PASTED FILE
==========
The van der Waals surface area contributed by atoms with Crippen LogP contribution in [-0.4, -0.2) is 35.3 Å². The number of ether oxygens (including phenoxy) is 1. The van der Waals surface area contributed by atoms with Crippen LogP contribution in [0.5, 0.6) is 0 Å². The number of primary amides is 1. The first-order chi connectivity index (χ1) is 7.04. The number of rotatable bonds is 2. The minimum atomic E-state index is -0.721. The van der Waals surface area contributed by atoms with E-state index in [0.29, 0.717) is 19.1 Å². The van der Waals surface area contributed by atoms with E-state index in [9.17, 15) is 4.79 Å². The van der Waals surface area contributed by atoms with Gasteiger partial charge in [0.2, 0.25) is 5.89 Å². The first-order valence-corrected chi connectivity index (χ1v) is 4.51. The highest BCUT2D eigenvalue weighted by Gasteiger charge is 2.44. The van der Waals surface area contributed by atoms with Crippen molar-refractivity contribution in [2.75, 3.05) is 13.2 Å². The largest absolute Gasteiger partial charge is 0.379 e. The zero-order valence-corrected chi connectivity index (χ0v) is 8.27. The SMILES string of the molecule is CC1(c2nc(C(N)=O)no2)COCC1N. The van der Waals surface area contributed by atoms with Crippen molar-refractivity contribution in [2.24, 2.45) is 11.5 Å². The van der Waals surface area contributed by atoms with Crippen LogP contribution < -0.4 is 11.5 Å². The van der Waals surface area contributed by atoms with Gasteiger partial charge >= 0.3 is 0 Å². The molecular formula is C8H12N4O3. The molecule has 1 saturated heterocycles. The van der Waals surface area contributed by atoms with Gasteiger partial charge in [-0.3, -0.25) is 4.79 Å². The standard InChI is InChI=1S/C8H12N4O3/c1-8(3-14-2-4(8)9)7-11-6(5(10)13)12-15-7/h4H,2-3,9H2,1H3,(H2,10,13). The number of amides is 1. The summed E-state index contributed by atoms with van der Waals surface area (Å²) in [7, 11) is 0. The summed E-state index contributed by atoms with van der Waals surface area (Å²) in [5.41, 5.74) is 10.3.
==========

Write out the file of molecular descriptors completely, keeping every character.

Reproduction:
The van der Waals surface area contributed by atoms with Crippen LogP contribution in [-0.4, -0.2) is 35.3 Å². The number of ether oxygens (including phenoxy) is 1. The van der Waals surface area contributed by atoms with Crippen LogP contribution in [0.5, 0.6) is 0 Å². The number of primary amides is 1. The first-order chi connectivity index (χ1) is 7.04. The number of rotatable bonds is 2. The minimum atomic E-state index is -0.721. The van der Waals surface area contributed by atoms with E-state index in [0.29, 0.717) is 19.1 Å². The van der Waals surface area contributed by atoms with E-state index in [9.17, 15) is 4.79 Å². The van der Waals surface area contributed by atoms with Gasteiger partial charge in [0.2, 0.25) is 5.89 Å². The first-order valence-corrected chi connectivity index (χ1v) is 4.51. The highest BCUT2D eigenvalue weighted by Gasteiger charge is 2.44. The van der Waals surface area contributed by atoms with Crippen molar-refractivity contribution in [2.75, 3.05) is 13.2 Å². The largest absolute Gasteiger partial charge is 0.379 e. The zero-order valence-corrected chi connectivity index (χ0v) is 8.27. The SMILES string of the molecule is CC1(c2nc(C(N)=O)no2)COCC1N. The van der Waals surface area contributed by atoms with Crippen molar-refractivity contribution in [2.24, 2.45) is 11.5 Å². The van der Waals surface area contributed by atoms with Crippen LogP contribution < -0.4 is 11.5 Å². The van der Waals surface area contributed by atoms with Gasteiger partial charge >= 0.3 is 0 Å². The molecular formula is C8H12N4O3. The molecule has 1 saturated heterocycles. The van der Waals surface area contributed by atoms with Gasteiger partial charge in [-0.3, -0.25) is 4.79 Å². The standard InChI is InChI=1S/C8H12N4O3/c1-8(3-14-2-4(8)9)7-11-6(5(10)13)12-15-7/h4H,2-3,9H2,1H3,(H2,10,13). The number of amides is 1. The summed E-state index contributed by atoms with van der Waals surface area (Å²) in [7, 11) is 0. The summed E-state index contributed by atoms with van der Waals surface area (Å²) in [5.41, 5.74) is 10.3.